ANSYS 18 – Mechanical Ease of Use Webinar

We here at PADT are proud to present the ease of use and productivity enhancements that have been added to ANSYS Mechanical in release 18.

With this new release, ANSYS Mechanical focuses on the introduction of a variety of improvements that help save the users time, such as smarter data organization and new hotkeys, along with additions that can help you to better visualize specific intricacies in your models.

Join PADT’s Simulation Support & Application Engineer Doug Oatis for an overview of the current user friendly interfaces within ANSYS Mechanical, along with the numerous additions in this new release that help to improve efficiency tenfold, such as:

  • Hotkey Additions
  • Box Geometry Creation Within Mechanical
  • Free Standing Remote Points
  • Improved Status Bar Information
  • Pretension Beam Connection
  • Solver Scratch Directory Specification
  • Improved Probe Annotations

Register today to find out how you can use these enhancements to improve your throughput and stay ahead of the curve!

We look forward to seeing you there.

ANSYS 18 – AIM Enhancements Webinar

We here at PADT are excited to share with you the updates that ANSYS 18 brings to the table for AIM: The easy-to-use, upfront simulation tool for all design engineers.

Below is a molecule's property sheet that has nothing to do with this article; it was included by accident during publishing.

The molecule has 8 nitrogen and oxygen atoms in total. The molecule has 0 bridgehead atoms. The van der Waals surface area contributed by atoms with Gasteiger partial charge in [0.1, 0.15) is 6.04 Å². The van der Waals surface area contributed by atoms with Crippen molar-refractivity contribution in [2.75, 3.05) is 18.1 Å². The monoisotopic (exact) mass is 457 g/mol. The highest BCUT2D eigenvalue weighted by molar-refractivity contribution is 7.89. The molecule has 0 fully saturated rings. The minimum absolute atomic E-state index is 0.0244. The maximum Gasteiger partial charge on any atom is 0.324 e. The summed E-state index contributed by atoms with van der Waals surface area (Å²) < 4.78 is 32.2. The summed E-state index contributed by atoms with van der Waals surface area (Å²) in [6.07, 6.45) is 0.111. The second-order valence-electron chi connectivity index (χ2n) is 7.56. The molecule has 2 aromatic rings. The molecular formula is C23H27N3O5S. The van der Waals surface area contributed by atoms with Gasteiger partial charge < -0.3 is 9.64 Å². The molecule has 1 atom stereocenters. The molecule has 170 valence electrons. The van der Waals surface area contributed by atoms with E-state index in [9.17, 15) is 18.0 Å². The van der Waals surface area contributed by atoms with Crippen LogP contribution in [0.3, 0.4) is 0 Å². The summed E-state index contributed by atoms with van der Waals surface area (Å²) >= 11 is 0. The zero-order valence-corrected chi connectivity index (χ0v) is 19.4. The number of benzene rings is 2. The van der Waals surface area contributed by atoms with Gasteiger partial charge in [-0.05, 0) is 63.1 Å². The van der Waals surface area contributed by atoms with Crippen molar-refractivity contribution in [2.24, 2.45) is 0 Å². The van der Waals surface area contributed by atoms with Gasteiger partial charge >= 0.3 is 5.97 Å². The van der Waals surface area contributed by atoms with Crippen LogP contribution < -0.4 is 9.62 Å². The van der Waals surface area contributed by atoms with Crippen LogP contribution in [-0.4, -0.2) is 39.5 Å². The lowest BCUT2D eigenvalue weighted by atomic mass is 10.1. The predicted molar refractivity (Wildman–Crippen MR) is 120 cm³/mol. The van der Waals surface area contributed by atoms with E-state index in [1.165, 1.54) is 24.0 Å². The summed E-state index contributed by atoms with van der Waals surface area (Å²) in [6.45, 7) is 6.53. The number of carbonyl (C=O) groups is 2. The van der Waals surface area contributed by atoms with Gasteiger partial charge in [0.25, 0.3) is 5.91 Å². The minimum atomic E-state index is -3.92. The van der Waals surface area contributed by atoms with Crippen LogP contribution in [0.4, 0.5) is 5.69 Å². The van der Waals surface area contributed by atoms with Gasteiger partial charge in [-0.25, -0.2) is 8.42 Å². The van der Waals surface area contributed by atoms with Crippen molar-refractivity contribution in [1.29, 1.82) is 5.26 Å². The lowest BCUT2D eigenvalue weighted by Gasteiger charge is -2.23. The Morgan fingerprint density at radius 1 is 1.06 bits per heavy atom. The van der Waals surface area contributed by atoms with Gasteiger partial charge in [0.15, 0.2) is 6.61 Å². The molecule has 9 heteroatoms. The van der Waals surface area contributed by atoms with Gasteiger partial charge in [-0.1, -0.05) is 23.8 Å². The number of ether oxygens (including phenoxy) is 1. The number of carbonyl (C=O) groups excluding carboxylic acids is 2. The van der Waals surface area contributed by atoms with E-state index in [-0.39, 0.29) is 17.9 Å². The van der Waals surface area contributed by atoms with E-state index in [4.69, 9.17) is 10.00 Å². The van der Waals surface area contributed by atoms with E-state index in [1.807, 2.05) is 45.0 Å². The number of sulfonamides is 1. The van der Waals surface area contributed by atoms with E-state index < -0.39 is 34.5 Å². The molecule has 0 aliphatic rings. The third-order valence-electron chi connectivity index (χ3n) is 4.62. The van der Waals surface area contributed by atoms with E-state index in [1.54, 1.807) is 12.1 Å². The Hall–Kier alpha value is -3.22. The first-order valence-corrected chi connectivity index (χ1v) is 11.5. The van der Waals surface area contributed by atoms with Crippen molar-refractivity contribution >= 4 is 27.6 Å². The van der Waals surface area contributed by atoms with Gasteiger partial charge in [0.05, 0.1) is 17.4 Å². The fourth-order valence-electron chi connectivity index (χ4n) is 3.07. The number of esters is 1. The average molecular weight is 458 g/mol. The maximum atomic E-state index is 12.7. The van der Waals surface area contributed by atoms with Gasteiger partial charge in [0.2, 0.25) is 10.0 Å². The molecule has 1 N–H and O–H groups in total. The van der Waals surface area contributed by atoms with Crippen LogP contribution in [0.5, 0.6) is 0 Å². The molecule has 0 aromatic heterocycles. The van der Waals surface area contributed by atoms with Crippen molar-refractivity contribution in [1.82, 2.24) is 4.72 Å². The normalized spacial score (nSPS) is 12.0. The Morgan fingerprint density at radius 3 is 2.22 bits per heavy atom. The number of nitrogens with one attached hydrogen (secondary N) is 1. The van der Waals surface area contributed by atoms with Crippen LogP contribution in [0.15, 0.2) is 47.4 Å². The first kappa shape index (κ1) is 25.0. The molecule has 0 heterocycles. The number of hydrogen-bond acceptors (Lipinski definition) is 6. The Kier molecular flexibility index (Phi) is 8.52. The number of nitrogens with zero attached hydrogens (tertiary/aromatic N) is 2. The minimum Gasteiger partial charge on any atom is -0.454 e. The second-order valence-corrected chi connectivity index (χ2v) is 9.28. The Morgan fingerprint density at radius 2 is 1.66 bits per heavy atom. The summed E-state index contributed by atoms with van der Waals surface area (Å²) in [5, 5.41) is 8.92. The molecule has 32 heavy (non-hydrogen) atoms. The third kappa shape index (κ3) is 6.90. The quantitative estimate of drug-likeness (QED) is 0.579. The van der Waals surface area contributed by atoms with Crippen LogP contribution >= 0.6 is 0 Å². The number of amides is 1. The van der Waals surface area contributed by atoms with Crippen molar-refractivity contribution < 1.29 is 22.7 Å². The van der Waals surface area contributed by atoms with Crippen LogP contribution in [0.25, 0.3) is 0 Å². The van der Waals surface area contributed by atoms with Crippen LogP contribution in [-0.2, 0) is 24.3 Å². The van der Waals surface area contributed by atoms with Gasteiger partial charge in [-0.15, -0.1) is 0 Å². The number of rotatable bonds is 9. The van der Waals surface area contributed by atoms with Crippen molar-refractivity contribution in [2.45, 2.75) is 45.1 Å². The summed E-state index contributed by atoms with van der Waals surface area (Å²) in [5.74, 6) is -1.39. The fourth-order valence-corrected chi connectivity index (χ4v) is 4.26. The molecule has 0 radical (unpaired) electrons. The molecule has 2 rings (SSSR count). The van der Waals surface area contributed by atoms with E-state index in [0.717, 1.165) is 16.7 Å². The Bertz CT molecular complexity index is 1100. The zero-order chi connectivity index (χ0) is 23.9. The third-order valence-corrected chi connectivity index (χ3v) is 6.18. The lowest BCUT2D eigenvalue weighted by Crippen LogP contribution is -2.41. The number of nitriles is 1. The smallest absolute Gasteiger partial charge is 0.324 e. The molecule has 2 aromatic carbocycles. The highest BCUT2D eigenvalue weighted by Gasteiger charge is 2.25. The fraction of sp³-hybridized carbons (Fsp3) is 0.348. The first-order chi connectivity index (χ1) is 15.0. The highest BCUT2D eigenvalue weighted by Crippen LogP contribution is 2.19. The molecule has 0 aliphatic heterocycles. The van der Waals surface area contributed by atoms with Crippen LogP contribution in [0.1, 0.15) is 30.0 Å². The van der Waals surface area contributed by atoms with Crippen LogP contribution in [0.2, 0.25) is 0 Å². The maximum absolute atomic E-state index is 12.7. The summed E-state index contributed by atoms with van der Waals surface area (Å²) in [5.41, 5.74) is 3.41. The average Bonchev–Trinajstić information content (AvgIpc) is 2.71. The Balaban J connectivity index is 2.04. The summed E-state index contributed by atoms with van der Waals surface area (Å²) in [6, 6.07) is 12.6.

ANSYS AIM is a single GUI, multiple physics tool with advanced ANSYS technology under the hood. It requires minimal training and is interoperable with a wide range of ANSYS simulation products.

Join PADT’s application engineer Tyler Smith as he covers the new features and capabilities available in this new release, including:

  • Magnetic frequency response
  • One-way FSI for shell structures
  • Model transfer to Fluent
  • One-way magnetic-thermal coupling
  • and many more!

ANSYS AIM is a perfect tool for companies performing simulation with a CAD embedded tool, design engineers at companies using high end simulation, and even companies who have yet to take the plunge into the world of simulation.

Register for this webinar today and learn how you can take advantage of the easy-to-use, yet highly beneficial capabilities of ANSYS AIM.

ANSYS 18 HPC Licensing Updates Webinar

PADT’s webinar covering Mechanical APDL & HPC available in ANSYS 18 will be going live tomorrow at 12:00 PM MST.

Don’t miss this opportunity, sign up today!

With the release of ANSYS 18 comes a plethora of new HPC product packages, each uniquely positioned at a competitive price to ensure that you receive the option that is right for you.